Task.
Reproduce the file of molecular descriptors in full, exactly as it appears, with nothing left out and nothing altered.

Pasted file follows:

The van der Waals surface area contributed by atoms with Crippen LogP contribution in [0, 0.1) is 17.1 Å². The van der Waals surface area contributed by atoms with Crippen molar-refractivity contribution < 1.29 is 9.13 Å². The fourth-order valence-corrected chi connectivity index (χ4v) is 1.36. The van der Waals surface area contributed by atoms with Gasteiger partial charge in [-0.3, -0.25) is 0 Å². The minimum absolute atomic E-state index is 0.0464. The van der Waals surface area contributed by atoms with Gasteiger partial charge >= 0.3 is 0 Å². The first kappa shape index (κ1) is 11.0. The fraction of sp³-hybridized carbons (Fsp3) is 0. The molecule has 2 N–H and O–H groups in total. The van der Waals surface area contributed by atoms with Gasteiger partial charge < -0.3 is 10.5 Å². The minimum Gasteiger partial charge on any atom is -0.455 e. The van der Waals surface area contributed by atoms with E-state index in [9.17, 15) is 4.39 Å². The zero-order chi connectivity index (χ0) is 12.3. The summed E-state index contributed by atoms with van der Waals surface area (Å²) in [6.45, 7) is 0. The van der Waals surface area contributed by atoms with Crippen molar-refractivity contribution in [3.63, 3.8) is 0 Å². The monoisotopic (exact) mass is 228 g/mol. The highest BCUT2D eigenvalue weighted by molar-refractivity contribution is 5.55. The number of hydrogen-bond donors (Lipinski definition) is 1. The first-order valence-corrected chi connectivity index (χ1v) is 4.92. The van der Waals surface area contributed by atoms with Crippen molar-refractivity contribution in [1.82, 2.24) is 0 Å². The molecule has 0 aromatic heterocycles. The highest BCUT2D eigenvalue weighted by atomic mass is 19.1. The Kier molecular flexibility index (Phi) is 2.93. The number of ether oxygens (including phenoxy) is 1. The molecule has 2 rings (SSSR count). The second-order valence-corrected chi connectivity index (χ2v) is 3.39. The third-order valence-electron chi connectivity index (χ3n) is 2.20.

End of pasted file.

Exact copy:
The van der Waals surface area contributed by atoms with Crippen LogP contribution in [0, 0.1) is 17.1 Å². The van der Waals surface area contributed by atoms with Crippen molar-refractivity contribution < 1.29 is 9.13 Å². The fourth-order valence-corrected chi connectivity index (χ4v) is 1.36. The van der Waals surface area contributed by atoms with Gasteiger partial charge in [-0.3, -0.25) is 0 Å². The minimum absolute atomic E-state index is 0.0464. The van der Waals surface area contributed by atoms with Gasteiger partial charge >= 0.3 is 0 Å². The first kappa shape index (κ1) is 11.0. The fraction of sp³-hybridized carbons (Fsp3) is 0. The molecule has 2 N–H and O–H groups in total. The van der Waals surface area contributed by atoms with Gasteiger partial charge < -0.3 is 10.5 Å². The minimum Gasteiger partial charge on any atom is -0.455 e. The van der Waals surface area contributed by atoms with E-state index in [9.17, 15) is 4.39 Å². The zero-order chi connectivity index (χ0) is 12.3. The summed E-state index contributed by atoms with van der Waals surface area (Å²) in [6.45, 7) is 0. The van der Waals surface area contributed by atoms with Crippen molar-refractivity contribution in [3.63, 3.8) is 0 Å². The monoisotopic (exact) mass is 228 g/mol. The highest BCUT2D eigenvalue weighted by molar-refractivity contribution is 5.55. The number of hydrogen-bond donors (Lipinski definition) is 1. The first-order valence-corrected chi connectivity index (χ1v) is 4.92. The van der Waals surface area contributed by atoms with Crippen molar-refractivity contribution in [1.82, 2.24) is 0 Å². The molecule has 0 aromatic heterocycles. The highest BCUT2D eigenvalue weighted by atomic mass is 19.1. The Kier molecular flexibility index (Phi) is 2.93. The number of ether oxygens (including phenoxy) is 1. The molecule has 2 rings (SSSR count). The second-order valence-corrected chi connectivity index (χ2v) is 3.39. The third-order valence-electron chi connectivity index (χ3n) is 2.20.